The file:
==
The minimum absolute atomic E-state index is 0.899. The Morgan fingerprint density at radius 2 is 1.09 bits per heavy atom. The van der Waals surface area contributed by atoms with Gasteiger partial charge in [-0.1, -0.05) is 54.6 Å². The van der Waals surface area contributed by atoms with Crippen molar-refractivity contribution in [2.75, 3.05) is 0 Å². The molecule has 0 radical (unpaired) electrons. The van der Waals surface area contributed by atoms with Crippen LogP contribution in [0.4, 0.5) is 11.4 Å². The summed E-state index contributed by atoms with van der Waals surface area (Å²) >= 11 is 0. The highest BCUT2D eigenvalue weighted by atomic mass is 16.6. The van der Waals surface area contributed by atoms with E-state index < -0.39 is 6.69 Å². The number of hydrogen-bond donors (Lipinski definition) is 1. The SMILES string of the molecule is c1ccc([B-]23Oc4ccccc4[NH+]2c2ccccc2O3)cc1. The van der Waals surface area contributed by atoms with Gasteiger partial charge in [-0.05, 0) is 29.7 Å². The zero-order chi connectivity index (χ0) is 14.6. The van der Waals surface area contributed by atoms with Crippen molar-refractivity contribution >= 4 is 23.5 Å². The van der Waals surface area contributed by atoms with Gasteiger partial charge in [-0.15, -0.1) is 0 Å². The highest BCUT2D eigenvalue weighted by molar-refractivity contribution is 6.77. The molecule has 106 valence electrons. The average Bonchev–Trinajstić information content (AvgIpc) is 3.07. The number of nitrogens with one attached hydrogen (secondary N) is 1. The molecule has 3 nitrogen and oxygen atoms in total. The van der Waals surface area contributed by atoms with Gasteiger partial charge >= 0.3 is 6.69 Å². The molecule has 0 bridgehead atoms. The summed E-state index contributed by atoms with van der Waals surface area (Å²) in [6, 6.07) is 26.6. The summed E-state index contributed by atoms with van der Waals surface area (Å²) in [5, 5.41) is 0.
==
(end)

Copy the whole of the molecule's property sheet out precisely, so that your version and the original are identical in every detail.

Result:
The minimum absolute atomic E-state index is 0.899. The Morgan fingerprint density at radius 2 is 1.09 bits per heavy atom. The van der Waals surface area contributed by atoms with Gasteiger partial charge in [-0.1, -0.05) is 54.6 Å². The van der Waals surface area contributed by atoms with Crippen molar-refractivity contribution in [2.75, 3.05) is 0 Å². The molecule has 0 radical (unpaired) electrons. The van der Waals surface area contributed by atoms with Crippen LogP contribution in [0.4, 0.5) is 11.4 Å². The summed E-state index contributed by atoms with van der Waals surface area (Å²) >= 11 is 0. The highest BCUT2D eigenvalue weighted by atomic mass is 16.6. The van der Waals surface area contributed by atoms with E-state index < -0.39 is 6.69 Å². The number of hydrogen-bond donors (Lipinski definition) is 1. The SMILES string of the molecule is c1ccc([B-]23Oc4ccccc4[NH+]2c2ccccc2O3)cc1. The van der Waals surface area contributed by atoms with Gasteiger partial charge in [-0.05, 0) is 29.7 Å². The zero-order chi connectivity index (χ0) is 14.6. The van der Waals surface area contributed by atoms with Crippen molar-refractivity contribution >= 4 is 23.5 Å². The van der Waals surface area contributed by atoms with Gasteiger partial charge in [-0.15, -0.1) is 0 Å². The highest BCUT2D eigenvalue weighted by molar-refractivity contribution is 6.77. The molecule has 106 valence electrons. The average Bonchev–Trinajstić information content (AvgIpc) is 3.07. The number of nitrogens with one attached hydrogen (secondary N) is 1. The molecule has 3 nitrogen and oxygen atoms in total. The van der Waals surface area contributed by atoms with Gasteiger partial charge >= 0.3 is 6.69 Å². The molecule has 0 bridgehead atoms. The summed E-state index contributed by atoms with van der Waals surface area (Å²) in [6, 6.07) is 26.6. The summed E-state index contributed by atoms with van der Waals surface area (Å²) in [5, 5.41) is 0.